Exhibited alongside a selection of works made over the last twenty years, the title of the work and exhibition is a reference to Lionel Hampton’s jazz song Charlie Was a Sailor. Recorded in 1940, the lyrics recount the romantic adventures of the eponymous Charlie, a Lothario with a ‘woman in every port’ who ends up – quite literally – in hot water. Having clarified this initial springboard, we can immediately disregard it inasmuch as the artist is not interested in the song per se, but in the structure of the music and the story: the tragi-comic death of a virile man with a lust for life and love. Jan Vercruysse’s Charlie Was a Sailor (2014) takes the form of four parts in grey cardboard with silkscreen printing of words and/or symbols, phrases (both complete and incomplete) and blocks of colour. Each work is put forward without any link to the others, except in terms of technical execution and ‘outline’.
Yet the compositions of lines and empty spaces in Charlie Was a Sailor hark back to the Tombeaux, a series of works created by the artist between 1987 and 1994 (two of which are included in the exhibition). Conceived as ‘places of memory’, or ‘bearers of memory’, the works contain, or contemplate, a ‘void’ – an empty space that can be filled by an imaginary presence. This/these presence(s) find(s) ‘voice’ in the works exhibited, which can be viewed individually or as a ‘constellation’. Charlie Was a Sailor also references and underscores earlier works in the exhibition such as Places (2005), which deals with the notions of absence/presence, loss and memory in combination with the exploration of the meaning of ‘place’ and the possibility of rendering this philosophical concept into a work of art, and Places [Lost] (2010), which explores places of memory that concentrate meanings, events and fragments of experience.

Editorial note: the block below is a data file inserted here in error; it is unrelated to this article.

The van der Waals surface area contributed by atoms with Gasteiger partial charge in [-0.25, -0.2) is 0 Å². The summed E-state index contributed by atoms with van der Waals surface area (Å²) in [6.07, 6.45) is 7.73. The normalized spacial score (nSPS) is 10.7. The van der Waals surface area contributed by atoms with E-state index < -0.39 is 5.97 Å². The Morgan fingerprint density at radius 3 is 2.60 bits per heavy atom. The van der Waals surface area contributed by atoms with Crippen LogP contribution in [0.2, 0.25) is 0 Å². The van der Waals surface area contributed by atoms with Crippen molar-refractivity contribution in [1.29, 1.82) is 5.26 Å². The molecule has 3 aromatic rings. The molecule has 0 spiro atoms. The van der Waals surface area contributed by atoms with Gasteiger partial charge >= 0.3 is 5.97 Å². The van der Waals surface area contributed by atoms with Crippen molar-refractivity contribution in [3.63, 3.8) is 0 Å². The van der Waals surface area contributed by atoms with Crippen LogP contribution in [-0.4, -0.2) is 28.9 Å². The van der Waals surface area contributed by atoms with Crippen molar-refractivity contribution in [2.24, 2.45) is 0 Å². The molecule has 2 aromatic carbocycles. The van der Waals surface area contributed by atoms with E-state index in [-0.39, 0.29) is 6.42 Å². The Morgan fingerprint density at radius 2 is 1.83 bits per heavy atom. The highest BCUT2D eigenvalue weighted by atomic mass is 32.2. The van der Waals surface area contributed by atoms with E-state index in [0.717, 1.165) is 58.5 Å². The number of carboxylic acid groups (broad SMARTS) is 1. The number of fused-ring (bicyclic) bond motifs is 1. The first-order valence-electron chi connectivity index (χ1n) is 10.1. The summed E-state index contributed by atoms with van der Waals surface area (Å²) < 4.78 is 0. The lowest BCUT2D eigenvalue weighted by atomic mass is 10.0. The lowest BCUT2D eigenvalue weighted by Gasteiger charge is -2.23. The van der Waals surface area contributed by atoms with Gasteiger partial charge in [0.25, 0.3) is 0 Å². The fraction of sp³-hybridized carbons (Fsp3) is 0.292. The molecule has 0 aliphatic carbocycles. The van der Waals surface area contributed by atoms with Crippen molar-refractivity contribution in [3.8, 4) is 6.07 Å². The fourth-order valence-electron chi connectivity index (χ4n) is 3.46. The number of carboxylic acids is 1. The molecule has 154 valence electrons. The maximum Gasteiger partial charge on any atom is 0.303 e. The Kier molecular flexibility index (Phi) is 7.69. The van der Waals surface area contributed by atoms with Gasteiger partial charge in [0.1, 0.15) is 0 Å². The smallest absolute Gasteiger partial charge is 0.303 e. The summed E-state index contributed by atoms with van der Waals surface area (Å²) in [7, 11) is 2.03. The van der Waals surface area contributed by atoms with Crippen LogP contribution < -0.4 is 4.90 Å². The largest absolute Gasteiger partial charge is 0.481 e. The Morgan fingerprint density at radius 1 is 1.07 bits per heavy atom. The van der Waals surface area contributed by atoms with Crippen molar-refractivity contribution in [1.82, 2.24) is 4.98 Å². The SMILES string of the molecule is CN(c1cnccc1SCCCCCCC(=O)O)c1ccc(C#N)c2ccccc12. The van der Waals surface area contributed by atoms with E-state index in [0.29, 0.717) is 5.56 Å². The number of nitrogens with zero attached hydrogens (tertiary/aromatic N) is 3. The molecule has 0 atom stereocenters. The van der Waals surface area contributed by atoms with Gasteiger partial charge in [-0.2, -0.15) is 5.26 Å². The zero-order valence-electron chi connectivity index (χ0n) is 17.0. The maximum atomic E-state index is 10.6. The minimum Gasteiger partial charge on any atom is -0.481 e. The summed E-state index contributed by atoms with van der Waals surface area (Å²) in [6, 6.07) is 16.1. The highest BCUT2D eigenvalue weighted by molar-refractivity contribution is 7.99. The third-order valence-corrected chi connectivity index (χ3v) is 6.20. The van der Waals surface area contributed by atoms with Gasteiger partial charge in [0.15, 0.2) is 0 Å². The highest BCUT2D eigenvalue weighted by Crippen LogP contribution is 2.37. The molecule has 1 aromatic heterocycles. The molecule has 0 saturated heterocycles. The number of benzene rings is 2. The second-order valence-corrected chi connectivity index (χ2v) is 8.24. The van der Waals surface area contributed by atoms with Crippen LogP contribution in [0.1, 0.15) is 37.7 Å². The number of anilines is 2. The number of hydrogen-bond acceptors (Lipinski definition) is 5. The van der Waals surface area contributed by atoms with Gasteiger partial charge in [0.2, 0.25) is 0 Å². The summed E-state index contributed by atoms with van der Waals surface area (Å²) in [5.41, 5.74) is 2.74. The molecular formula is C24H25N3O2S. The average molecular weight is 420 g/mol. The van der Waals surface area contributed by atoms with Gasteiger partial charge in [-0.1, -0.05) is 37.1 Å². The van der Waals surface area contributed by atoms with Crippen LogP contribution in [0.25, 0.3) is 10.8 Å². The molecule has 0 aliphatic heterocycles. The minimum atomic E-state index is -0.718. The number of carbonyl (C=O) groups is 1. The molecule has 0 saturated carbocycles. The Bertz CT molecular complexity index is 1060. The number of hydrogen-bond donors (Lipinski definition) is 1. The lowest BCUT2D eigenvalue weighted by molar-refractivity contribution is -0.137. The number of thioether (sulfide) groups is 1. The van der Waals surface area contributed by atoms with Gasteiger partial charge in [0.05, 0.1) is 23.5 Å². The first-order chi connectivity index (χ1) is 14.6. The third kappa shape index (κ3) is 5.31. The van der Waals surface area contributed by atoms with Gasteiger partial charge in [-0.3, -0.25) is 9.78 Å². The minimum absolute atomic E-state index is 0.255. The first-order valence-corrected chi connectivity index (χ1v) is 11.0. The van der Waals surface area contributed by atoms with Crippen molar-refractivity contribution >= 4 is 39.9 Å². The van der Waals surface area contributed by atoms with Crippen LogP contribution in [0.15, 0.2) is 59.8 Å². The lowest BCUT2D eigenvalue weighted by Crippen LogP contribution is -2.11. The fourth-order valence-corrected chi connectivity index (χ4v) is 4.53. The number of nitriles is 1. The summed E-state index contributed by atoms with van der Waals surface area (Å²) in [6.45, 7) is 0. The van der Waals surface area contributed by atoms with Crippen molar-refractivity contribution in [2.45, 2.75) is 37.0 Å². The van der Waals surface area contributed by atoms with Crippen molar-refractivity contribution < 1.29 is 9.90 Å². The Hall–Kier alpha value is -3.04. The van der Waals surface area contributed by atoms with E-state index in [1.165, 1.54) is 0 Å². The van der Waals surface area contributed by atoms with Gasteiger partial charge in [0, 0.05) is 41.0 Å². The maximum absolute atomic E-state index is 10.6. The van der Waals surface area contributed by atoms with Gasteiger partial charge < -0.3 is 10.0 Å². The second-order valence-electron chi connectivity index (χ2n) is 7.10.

Vercruysse has always worked in series, each of which represents a new quest in search of the place of art and the artist. The most important of these are: Portraits of the Artist (1978-1984), Chambres (1983-1986), Atopies (1985-1987), Tombeaux (1987-1994), the M(M) works (1992-1998), Les Paroles (1993-1998), Les Paroles [Letto] (1998-2001) and, since 2004, Places. The exhibition includes key works from many of these series and reveals, in Charlie Was a Sailor, the most recent manifestation of Vercruysse’s unforgettable visual poetry.
The work of Jan Vercruysse is part of important museum collections such as The Museum of Modern Art (MoMA) in New York, Tate Modern in London and Museum van Hedendaagse Kunst (MuHKA) in Antwerp. Solo exhibitions include the Museum of Modern Art in Paris (1986), Kunsthalle in Bern (1989), Van Abbemuseum in Eindhoven (1990, 1997), the Belgian pavilion at the Venice Biennale (1993), the Haus Lange und Haus Esters in Krefeld (1995) and a major retrospective Museum M in Leuven (2009). Recently, the work And Then There Were None, which precedes Charlie Was a Sailor, was exhibited at Tucci Russo Studio per l’Arte Contemporanea in Turin (2013).